My 2nd wedding anniversary should have been a joyous occasion. One filled with happiness, and laughter. A celebration with my best friend.
But instead, we were separated and divorce proceedings had been started. This anniversary was filled with sadness, pain, grief, despair, and bittersweet memories. Ouch, I know.
Only two months earlier, I had packed up my car with as many items I could fit into it for me and my daughter.
I had to flee my abusive husband.
I knew I had to leave and right then was my chance to go. I mustered up what little courage I had at that moment and just focused on the task at hand.
I managed to safely leave the apartment with my daughter and went to a homeless shelter that specialized in helping women who were victims of domestic violence.
Things were topsy-turvy. I had tried to be strong for my daughter. For myself, because I was afraid if I started crying I wouldn’t be able to stop. So, I didn’t cry…much. Occasionally tears would come, but they didn’t last long.
But when my anniversary rolled around, I couldn’t contain it anymore. I let the tears flow.
There was so much sadness that needed to be released. And I was right to.a certain extent. Once the tears came, they didn’t stop, for a while. But it was healing and cathartic. Allowing myself to feel all that pain, bitterness, and sadness. Feeling that grief and sorrow of my dream of a happy marriage shattered.
That’s not to say all the sadness was then gone. Or my healing was complete. But it was a start. I had begun to grieve the loss of my marriage.
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How to Deal with the Loss of Your Marriage
If you are struggling with the loss of your marriage, there are some specific things you can do to cope with the loss and recover.
1. Give Yourself Permission to Grieve
This was something I had to allow myself to do. It didn’t come naturally and I resisted. But once I gave myself permission to grieve, I was one step closer to accepting.
There might many reasons why you don’t allow yourself to grieve. Maybe you are afraid, like I was, of opening up the floodgates, and once you start crying, you may never stop.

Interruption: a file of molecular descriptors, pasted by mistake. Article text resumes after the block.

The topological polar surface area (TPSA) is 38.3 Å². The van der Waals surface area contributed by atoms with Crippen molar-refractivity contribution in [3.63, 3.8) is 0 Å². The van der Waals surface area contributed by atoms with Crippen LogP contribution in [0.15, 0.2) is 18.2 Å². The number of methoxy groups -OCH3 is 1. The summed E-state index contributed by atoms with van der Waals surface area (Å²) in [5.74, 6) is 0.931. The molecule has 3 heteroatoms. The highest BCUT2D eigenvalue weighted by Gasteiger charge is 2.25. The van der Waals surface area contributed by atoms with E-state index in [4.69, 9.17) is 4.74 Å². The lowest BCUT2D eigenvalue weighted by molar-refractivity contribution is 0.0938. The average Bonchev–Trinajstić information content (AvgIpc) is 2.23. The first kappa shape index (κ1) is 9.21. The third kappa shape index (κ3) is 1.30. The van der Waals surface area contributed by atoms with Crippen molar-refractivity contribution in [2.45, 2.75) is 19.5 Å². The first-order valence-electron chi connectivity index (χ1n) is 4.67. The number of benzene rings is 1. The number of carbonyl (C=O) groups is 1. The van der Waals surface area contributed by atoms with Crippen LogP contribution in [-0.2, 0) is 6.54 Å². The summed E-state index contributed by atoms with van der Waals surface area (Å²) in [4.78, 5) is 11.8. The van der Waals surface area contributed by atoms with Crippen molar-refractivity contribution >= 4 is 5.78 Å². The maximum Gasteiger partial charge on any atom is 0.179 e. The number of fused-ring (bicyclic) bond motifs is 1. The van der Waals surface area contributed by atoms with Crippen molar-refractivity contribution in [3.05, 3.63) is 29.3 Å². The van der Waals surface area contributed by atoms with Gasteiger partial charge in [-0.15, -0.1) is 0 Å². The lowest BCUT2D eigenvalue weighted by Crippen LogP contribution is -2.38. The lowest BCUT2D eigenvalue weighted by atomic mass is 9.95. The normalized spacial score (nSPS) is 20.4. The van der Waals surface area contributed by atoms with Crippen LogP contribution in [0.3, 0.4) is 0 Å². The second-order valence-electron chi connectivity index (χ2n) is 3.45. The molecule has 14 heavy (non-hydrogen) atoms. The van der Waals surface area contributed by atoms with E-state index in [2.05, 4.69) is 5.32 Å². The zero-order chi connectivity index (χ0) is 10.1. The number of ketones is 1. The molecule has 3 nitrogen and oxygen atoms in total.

Maybe you are afraid that others might find you weak for being vulnerable.
Whatever the reason, it is important to find safe places to allow yourself to freely grieve. It’s okay to cry and you’re not weak.
2. Watch for Signs of Depression
Whenever you suffer any major loss, that loss can be a catalyst for depression. Here are some questions to ask yourself to see if you are suffering from depression.
- Are you isolating yourself from others?
- Have you lost interest in activities you once enjoyed?
- Have you lost your appetite or have an increased appetite?
- Do you sleep too much or can’t seem to sleep at all?
- Have you felt sad for more than two weeks?
If you notice or if someone around you notices these signs, dont be afraid or ashamed to seek out professional help.
3. Be Aware of Isolation
When dealing with feelings of loss, it is okay to want to spend time working through those feelings on your own. Just don’t let that turn into shunning human interaction altogether.
It can be painful to be around other people, especially if they don’t understand what you are going through. But you need human interaction more than ever.
Having a solid support system will help you through this difficult time.
4. Be Kind to Yourself
You may blame yourself for your marriage ending. You may feel rejected, abandoned, and/or guilty. You may be dealing with low self-esteem. No matter how you are feeling, this is time to be compassionate and kind to yourself.
Be proud of your healing victories. Don’t beat yourself up if you have any setbacks. It is all part of the healing process.
Don’t try to pressure yourself into healing faster, if it seems like you are healing too slow. Everyone heals at different speeds. Be patient with yourself.
5. Stay Hopeful
Life might suck right now. There might he a million decisions you need to make for your future. It might be overwhelming and tough.
Know that it won’t stay this way forever. You can work through your feelings and get through the grieving process.
Work through the challenges one by one and move on.
6. Don’t Rush into a New Relationship
After your marriage ends, you might feel lonely. After all, you were in a marriage for however long. Loneliness is bound to happen and yes it can suck.
It is tempting to rush into a new relationship so you can escape the loneliness. But it is imperative that you allow yourself to heal completely before jumping headfirst into a new relationship.
This way you can get to know yourself again. You can get steady on your feet. And if you have kids, you can allow them a breather and to heal as well.
True acceptance takes time and grieving in order to get there. Acceptance allows you to stop devoting time and energy to the past and start looking to the future to make it what you will.
Honestly, I still haven’t made it to true acceptance. But I’m starting to look at the past less and less. I’ve been implementing the plan for the future that I want for me and my daughter. It’s scary, but it is exciting.
Dealing with the loss of a marriage is a process. It takes time to come to grips with its ending. Allowing yourself to grieve will bring you one step closer to accepting what has happened, so you can move on with your life. To create the life you want for yourself and your children.
How have you dealt with the loss of your marriage?